img
:::
News Highlight

Benefits of fatherhood for men

Many arguments about why dads should do more parenting focus on why that would be good for their wives or partners and kids. How about why and how it would be good for the dads themselves? /	 Wikimedia Commons
Many arguments about why dads should do more parenting focus on why that would be good for their wives or partners and kids. How about why and how it would be good for the dads themselves? / Wikimedia Commons

Many arguments about why dads should do more parenting focus on why that would be good for their wives or partners and kids. How about why and how it would be good for the dads themselves?

It’s also a conversation we should be having.

Fatherhood can be good for men, psychologically speaking. As I discovered while doing interviews for my new book, “When You Care: The Unexpected Magic of Caring for Others,” the experience of being a dad allows men to feel feelings and behave in ways that mainstream masculinity standards often prohibit.

At the office or on the ball court, men are expected to deny or conceal their vulnerability, empathy and sensitivity. Do so and risk being thought of as feminine or weak. 

Elissa Strauss' "When You Care" explores how caring for others can make you a better person. Simon & Schuster

But with their kids, dads have a chance to explore all these sides and more, often away from the scrutiny of the public eye. They get to be sweet, soft and compassionate, unafraid to show tenderness without fear of judgment or rejection. Many are better for it.

“When we put men in caregiving roles, whether they chose to be in it or are forced into it, it gives men a chance to reach inside and embody parts of themselves that are already there, but often not widely shown nor reinforced by greater society,” Matt Englar-Carlson, director of the Center for Boys and Men at California State University, Fullerton, told me in an interview for my book.

Take Eric Gardner, for example. He is a former company commander in the US Army who found that caring for his daughters has allowed him to uncover long-repressed feelings and work through trauma.

Fatherhood pushed Gardner to break away from the stoicism and aggression encouraged during his military career and learn how to be deeply attentive to others and try to understand their weakness and fears. Eventually, he realized he needed to turn these skills on himself to move past the shame of his post-traumatic stress disorder diagnosis and figure out what would help him.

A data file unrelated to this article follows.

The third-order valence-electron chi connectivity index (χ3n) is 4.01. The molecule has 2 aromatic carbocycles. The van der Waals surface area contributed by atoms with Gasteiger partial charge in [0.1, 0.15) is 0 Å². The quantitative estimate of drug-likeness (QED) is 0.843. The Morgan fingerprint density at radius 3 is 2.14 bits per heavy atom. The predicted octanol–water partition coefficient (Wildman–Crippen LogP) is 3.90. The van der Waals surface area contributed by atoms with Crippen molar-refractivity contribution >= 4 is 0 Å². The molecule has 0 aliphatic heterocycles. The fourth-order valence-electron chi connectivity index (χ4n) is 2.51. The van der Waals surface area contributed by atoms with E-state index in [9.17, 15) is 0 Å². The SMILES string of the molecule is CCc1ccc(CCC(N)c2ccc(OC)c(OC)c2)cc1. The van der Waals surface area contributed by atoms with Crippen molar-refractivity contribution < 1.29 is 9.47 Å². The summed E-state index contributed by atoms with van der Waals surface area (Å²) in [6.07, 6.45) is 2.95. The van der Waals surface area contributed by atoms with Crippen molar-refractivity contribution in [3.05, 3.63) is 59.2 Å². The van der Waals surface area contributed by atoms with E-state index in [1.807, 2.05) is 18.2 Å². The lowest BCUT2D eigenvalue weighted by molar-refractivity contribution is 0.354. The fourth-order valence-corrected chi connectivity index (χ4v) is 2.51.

“Being with my daughters made me realize that I had to understand myself,” Gardner said.

It may not always feel like fathers are doing more parenting, but they are./Flickr

Dads really are doing more care

It may not always feel like fathers are doing more parenting, but they are.

“If you are a woman who has to constantly fight with her husband to get him to help with the kids or do housework, I am sure it is very frustrating,” Stephanie Coontz, a family studies historian, told me. “But, as a historian, if you step back and look at what men were not doing and refusing to do 20 or 30 years ago and compare that to what they are doing now — from a historical perspective it is quite a turnaround.”

Dads still do less parenting than moms, but we are getting closer than ever. One cross-national study found that dads spent an average of 16 minutes a day caring for their kids in 1965. By 2012 that number rose to 59 minutes a day. By comparison, moms went from 54 minutes a day in 1965 to 104 minutes in 2012.

Some of this joy and satisfaction comes from the way fatherhood allows men to break free of gender scripts, experts say./Latter-day Saint Insights

Sadly, this shift didn’t happen because men suddenly realized parenthood is a meaningful and valuable — something they wanted to experience firsthand. Or, because they wanted to give moms a break. Instead, it is because women went to work outside the home.

“Nothing has had more of an impact on men getting more involved in caregiving than women entering the workforce in greater numbers,” said Brad Harrington, executive director of the Boston College Center for Work & Family.

If you find this reason frustrating — well, me, too! But it helps to remember that men didn’t avoid hands-on parenting exclusively because they weren’t interested. There are social costs to men doing more care, which has long been considered antithetical to masculinity.